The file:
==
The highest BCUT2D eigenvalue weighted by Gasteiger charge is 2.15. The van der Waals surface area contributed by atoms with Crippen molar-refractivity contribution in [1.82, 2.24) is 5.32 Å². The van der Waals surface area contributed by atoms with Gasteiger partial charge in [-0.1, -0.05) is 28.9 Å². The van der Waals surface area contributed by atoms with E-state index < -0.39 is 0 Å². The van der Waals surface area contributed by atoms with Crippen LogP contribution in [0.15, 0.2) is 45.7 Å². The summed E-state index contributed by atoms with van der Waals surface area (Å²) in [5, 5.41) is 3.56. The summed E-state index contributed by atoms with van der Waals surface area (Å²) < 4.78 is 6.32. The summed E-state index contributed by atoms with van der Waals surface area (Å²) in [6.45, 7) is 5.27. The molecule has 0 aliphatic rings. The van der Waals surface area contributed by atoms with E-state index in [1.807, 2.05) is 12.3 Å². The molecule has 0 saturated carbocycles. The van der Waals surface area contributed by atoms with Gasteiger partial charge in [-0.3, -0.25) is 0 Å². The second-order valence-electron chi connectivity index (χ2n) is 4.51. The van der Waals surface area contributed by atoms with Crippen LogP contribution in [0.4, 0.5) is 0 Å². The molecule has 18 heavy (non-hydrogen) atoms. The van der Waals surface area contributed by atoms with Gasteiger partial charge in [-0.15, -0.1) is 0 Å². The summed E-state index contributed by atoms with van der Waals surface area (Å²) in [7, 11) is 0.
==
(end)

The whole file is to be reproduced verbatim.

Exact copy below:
The highest BCUT2D eigenvalue weighted by Gasteiger charge is 2.15. The van der Waals surface area contributed by atoms with Crippen molar-refractivity contribution in [1.82, 2.24) is 5.32 Å². The van der Waals surface area contributed by atoms with Gasteiger partial charge in [-0.1, -0.05) is 28.9 Å². The van der Waals surface area contributed by atoms with E-state index < -0.39 is 0 Å². The van der Waals surface area contributed by atoms with Crippen LogP contribution in [0.15, 0.2) is 45.7 Å². The summed E-state index contributed by atoms with van der Waals surface area (Å²) in [5, 5.41) is 3.56. The summed E-state index contributed by atoms with van der Waals surface area (Å²) < 4.78 is 6.32. The summed E-state index contributed by atoms with van der Waals surface area (Å²) in [6.45, 7) is 5.27. The molecule has 0 aliphatic rings. The van der Waals surface area contributed by atoms with E-state index in [1.807, 2.05) is 12.3 Å². The molecule has 0 saturated carbocycles. The van der Waals surface area contributed by atoms with Gasteiger partial charge in [-0.3, -0.25) is 0 Å². The second-order valence-electron chi connectivity index (χ2n) is 4.51. The van der Waals surface area contributed by atoms with Crippen LogP contribution in [0.4, 0.5) is 0 Å². The molecule has 18 heavy (non-hydrogen) atoms. The van der Waals surface area contributed by atoms with Gasteiger partial charge in [-0.15, -0.1) is 0 Å². The summed E-state index contributed by atoms with van der Waals surface area (Å²) in [7, 11) is 0.